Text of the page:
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Black American Documentary Films in Streaming: Popular Culture

Popular Culture

All By Myself: The Eartha Kitt Story
"'I don't know why the gods chose me to be in this business but there must have been a reason and I'm still enjoying it so tremendously,' says Eartha Kitt in this intimate and eye-opening portrait. Filmed in 1982 at the singer's remote home and multiple live performances, All By Myself is a deeply moving and personal account of the iconic star's life and career...."                              (Kanopy)

Amazing Nina Simone
"She was left out of Civil Rights history, erased by jazz critics, and forgotten by most Americans because no one knew how to categorize her greatness.  But throughout the 1960s, Nina Simone was both loved and feared for her outspoken vision of Black Freedom. Her musical proclamations like 'Mississippi Goddam', and her iconic style created an alternative voice that continues to empower with its unrelenting appeal for justice. Now, a new documentary reveals the real Nina Simone through over 50 intimate interviews with those who best knew the artistry and intentions of one America's true musical geniuses.

An Apollo Legend
"Decades before American Idol and America's Got Talent captured the attention of millions on TV, the world renowned Apollo Theater in Harlem started hosting its popular Amateur Night, which launched the careers of Ella Fitzgerald, James Brown, and Jimi Hendrix, among many other famous African American artists. Still as vibrant and popular today as it was in 1934, one night a week the stage becomes an amateur's battleground, where emotions run high and dreams are both made and broken."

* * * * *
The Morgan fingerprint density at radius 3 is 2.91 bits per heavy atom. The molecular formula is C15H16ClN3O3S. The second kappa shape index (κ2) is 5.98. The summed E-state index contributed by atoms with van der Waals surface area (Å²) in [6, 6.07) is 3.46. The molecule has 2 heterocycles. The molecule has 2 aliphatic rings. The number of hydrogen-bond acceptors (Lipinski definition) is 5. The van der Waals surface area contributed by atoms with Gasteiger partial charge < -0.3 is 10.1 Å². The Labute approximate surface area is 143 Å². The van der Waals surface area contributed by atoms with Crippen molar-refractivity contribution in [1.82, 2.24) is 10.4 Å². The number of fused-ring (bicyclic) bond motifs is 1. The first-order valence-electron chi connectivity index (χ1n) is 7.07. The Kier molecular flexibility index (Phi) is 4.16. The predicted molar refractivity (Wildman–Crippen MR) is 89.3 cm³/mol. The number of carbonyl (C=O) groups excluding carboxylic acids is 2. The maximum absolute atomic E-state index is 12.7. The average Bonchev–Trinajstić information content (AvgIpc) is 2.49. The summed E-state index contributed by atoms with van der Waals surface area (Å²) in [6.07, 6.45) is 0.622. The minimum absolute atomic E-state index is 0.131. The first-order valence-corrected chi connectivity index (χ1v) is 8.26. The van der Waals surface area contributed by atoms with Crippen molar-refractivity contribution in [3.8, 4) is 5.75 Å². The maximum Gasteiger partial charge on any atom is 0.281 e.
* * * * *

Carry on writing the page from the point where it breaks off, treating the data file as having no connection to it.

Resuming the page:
Many Steps
"The origin and evolution of African American collegiate stepping is explored in this energetic and informative documentary. Stepping is a popular communal art form in which teams of young dancers compete, using improvisation, call and response, complex meters, propulsive rhythms and a percussive attack."

Michael Jackson: Life and Times of The King of Pop—1958–2009
"Michael Jackson's final days and memorial service are captured in this engaging film that pays respect to the the undisputed greatest pop star of all time who died on June 25th, 2009. A celebration of Michael's life and legacy, this film captures the story of a dazzling star: as artist and entertain

Nat King Cole: The Legendary Nat King Cole
"Through video footage, television clips, and rare early photos, this film uncovers the life of one of America's leading cultural icons, Nat King Cole—documenting both his struggles and successes, from his early childhood in Alabama to his transformation into America's best loved performer..."

Sammy Davis, Jr.: I've Gotta Be Me
"...explores the multifaceted entertainer's quest to create his own identity and blaze a trail in show business. Learn all about the life and art of this uniquely gifted performer."

Rap, Race, and Equality
"...captures the essence of the cultural phenomenon of rap music during its formative years in the early 1990s when it exploded onto the world stage. The film is an important historical document featuring rap's most influential and controversial artists such as Ice Cube, Ice T, and Queen Latifah who have become international media stars. The film unmasks the issues behind the music, such as racism, sexism, economic and social inequality, and cultural identity..."

Wild Women Don't Have the Blues
"...shows the blues were born out of the economic and social transformation of African American life early in this century. It recaptures the lives and times of Ma Rainey, Bessie Smith, Ida Cox, Alberta Hunter, Ethel Waters and the other legendary women who made the blues a vital part of American culture. The film brings together for the first time dozens of rare, classic renditions of the early blues. What we call the blues can be traced back to the work songs of generations of Black fieldhands...."



(Nat King Cole: The Legendary Nat King Cole)